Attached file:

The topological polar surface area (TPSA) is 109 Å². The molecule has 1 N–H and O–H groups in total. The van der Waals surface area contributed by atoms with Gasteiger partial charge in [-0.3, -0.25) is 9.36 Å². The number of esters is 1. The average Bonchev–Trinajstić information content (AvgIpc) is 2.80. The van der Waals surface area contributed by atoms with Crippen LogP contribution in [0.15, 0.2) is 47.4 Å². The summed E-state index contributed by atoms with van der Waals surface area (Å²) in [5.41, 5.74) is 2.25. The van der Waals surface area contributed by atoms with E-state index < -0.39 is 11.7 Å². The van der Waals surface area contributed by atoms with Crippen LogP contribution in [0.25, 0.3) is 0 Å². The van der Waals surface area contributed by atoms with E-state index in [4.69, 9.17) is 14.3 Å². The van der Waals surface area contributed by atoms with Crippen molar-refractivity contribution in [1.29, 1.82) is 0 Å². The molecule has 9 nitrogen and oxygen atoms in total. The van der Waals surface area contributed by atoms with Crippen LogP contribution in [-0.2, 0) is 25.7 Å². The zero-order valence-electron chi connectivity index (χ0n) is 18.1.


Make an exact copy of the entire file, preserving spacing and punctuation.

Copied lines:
The topological polar surface area (TPSA) is 109 Å². The molecule has 1 N–H and O–H groups in total. The van der Waals surface area contributed by atoms with Gasteiger partial charge in [-0.3, -0.25) is 9.36 Å². The number of esters is 1. The average Bonchev–Trinajstić information content (AvgIpc) is 2.80. The van der Waals surface area contributed by atoms with Crippen LogP contribution in [0.15, 0.2) is 47.4 Å². The summed E-state index contributed by atoms with van der Waals surface area (Å²) in [5.41, 5.74) is 2.25. The van der Waals surface area contributed by atoms with E-state index < -0.39 is 11.7 Å². The van der Waals surface area contributed by atoms with Crippen LogP contribution in [0.25, 0.3) is 0 Å². The van der Waals surface area contributed by atoms with E-state index in [4.69, 9.17) is 14.3 Å². The van der Waals surface area contributed by atoms with Crippen molar-refractivity contribution in [1.29, 1.82) is 0 Å². The molecule has 9 nitrogen and oxygen atoms in total. The van der Waals surface area contributed by atoms with Crippen LogP contribution in [-0.2, 0) is 25.7 Å². The zero-order valence-electron chi connectivity index (χ0n) is 18.1.